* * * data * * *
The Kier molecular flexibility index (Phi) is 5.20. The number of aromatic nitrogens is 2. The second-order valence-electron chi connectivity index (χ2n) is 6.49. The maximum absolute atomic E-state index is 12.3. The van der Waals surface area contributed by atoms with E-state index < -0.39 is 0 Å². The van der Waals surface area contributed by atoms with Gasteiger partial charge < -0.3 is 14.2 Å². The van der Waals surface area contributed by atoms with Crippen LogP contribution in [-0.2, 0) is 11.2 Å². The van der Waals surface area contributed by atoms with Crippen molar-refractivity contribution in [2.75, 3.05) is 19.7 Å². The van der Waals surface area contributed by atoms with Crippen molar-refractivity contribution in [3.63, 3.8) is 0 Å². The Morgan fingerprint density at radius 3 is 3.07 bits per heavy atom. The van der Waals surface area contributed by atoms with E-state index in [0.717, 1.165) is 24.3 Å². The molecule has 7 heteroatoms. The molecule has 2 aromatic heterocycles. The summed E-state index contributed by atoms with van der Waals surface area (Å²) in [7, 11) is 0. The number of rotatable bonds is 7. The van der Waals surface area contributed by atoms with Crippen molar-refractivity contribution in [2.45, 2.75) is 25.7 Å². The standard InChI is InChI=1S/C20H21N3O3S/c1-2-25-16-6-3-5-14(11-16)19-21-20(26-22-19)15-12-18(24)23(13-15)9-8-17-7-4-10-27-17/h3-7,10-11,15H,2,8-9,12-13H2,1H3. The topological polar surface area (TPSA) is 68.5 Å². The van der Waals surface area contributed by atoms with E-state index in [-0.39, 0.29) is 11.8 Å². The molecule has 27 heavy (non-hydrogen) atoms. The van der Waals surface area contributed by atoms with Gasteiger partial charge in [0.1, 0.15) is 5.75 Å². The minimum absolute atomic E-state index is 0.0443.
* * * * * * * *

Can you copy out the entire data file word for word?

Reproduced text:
The Kier molecular flexibility index (Phi) is 5.20. The number of aromatic nitrogens is 2. The second-order valence-electron chi connectivity index (χ2n) is 6.49. The maximum absolute atomic E-state index is 12.3. The van der Waals surface area contributed by atoms with E-state index < -0.39 is 0 Å². The van der Waals surface area contributed by atoms with Gasteiger partial charge < -0.3 is 14.2 Å². The van der Waals surface area contributed by atoms with Crippen LogP contribution in [-0.2, 0) is 11.2 Å². The van der Waals surface area contributed by atoms with Crippen molar-refractivity contribution in [2.75, 3.05) is 19.7 Å². The van der Waals surface area contributed by atoms with Crippen molar-refractivity contribution in [3.63, 3.8) is 0 Å². The Morgan fingerprint density at radius 3 is 3.07 bits per heavy atom. The van der Waals surface area contributed by atoms with E-state index in [0.717, 1.165) is 24.3 Å². The molecule has 7 heteroatoms. The molecule has 2 aromatic heterocycles. The summed E-state index contributed by atoms with van der Waals surface area (Å²) in [7, 11) is 0. The number of rotatable bonds is 7. The van der Waals surface area contributed by atoms with Crippen molar-refractivity contribution in [2.45, 2.75) is 25.7 Å². The standard InChI is InChI=1S/C20H21N3O3S/c1-2-25-16-6-3-5-14(11-16)19-21-20(26-22-19)15-12-18(24)23(13-15)9-8-17-7-4-10-27-17/h3-7,10-11,15H,2,8-9,12-13H2,1H3. The topological polar surface area (TPSA) is 68.5 Å². The van der Waals surface area contributed by atoms with E-state index in [-0.39, 0.29) is 11.8 Å². The molecule has 27 heavy (non-hydrogen) atoms. The van der Waals surface area contributed by atoms with Gasteiger partial charge in [0.1, 0.15) is 5.75 Å². The minimum absolute atomic E-state index is 0.0443.